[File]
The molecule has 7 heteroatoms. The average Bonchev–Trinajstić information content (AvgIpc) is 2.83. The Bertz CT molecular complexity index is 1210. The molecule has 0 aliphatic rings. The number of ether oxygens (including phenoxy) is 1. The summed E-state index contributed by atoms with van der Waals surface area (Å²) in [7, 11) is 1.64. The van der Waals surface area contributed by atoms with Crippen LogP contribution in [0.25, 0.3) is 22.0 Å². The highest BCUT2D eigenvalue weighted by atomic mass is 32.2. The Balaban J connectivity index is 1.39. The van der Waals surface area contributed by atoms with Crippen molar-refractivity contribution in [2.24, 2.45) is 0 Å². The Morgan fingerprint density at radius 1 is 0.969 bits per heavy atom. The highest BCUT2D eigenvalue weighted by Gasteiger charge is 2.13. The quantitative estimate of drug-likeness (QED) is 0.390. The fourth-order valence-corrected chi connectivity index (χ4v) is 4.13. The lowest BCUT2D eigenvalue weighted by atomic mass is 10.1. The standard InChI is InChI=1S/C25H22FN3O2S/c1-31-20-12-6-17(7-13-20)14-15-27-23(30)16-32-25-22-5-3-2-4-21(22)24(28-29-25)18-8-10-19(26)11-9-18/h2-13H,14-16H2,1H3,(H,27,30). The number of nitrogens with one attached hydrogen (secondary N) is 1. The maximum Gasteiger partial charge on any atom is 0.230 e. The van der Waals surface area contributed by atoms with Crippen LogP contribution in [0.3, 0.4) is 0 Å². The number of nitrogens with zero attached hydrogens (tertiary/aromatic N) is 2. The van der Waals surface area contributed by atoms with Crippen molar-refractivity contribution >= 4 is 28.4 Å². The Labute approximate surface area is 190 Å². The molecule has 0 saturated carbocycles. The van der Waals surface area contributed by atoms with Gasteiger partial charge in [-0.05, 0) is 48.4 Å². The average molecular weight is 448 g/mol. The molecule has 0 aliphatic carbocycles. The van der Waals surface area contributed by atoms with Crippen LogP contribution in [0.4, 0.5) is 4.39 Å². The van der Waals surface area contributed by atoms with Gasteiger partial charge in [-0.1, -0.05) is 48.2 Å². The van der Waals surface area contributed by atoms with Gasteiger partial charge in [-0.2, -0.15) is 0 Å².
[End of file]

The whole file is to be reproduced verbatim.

The molecule has 7 heteroatoms. The average Bonchev–Trinajstić information content (AvgIpc) is 2.83. The Bertz CT molecular complexity index is 1210. The molecule has 0 aliphatic rings. The number of ether oxygens (including phenoxy) is 1. The summed E-state index contributed by atoms with van der Waals surface area (Å²) in [7, 11) is 1.64. The van der Waals surface area contributed by atoms with Crippen LogP contribution in [0.25, 0.3) is 22.0 Å². The highest BCUT2D eigenvalue weighted by atomic mass is 32.2. The Balaban J connectivity index is 1.39. The van der Waals surface area contributed by atoms with Crippen molar-refractivity contribution in [2.24, 2.45) is 0 Å². The Morgan fingerprint density at radius 1 is 0.969 bits per heavy atom. The highest BCUT2D eigenvalue weighted by Gasteiger charge is 2.13. The quantitative estimate of drug-likeness (QED) is 0.390. The fourth-order valence-corrected chi connectivity index (χ4v) is 4.13. The lowest BCUT2D eigenvalue weighted by atomic mass is 10.1. The standard InChI is InChI=1S/C25H22FN3O2S/c1-31-20-12-6-17(7-13-20)14-15-27-23(30)16-32-25-22-5-3-2-4-21(22)24(28-29-25)18-8-10-19(26)11-9-18/h2-13H,14-16H2,1H3,(H,27,30). The number of nitrogens with one attached hydrogen (secondary N) is 1. The maximum Gasteiger partial charge on any atom is 0.230 e. The van der Waals surface area contributed by atoms with Crippen LogP contribution in [0.3, 0.4) is 0 Å². The number of nitrogens with zero attached hydrogens (tertiary/aromatic N) is 2. The van der Waals surface area contributed by atoms with Crippen molar-refractivity contribution >= 4 is 28.4 Å². The Labute approximate surface area is 190 Å². The molecule has 0 saturated carbocycles. The van der Waals surface area contributed by atoms with Gasteiger partial charge in [-0.05, 0) is 48.4 Å². The average molecular weight is 448 g/mol. The molecule has 0 aliphatic carbocycles. The van der Waals surface area contributed by atoms with Crippen LogP contribution in [0.4, 0.5) is 4.39 Å². The van der Waals surface area contributed by atoms with Gasteiger partial charge in [-0.1, -0.05) is 48.2 Å². The van der Waals surface area contributed by atoms with Gasteiger partial charge in [-0.2, -0.15) is 0 Å².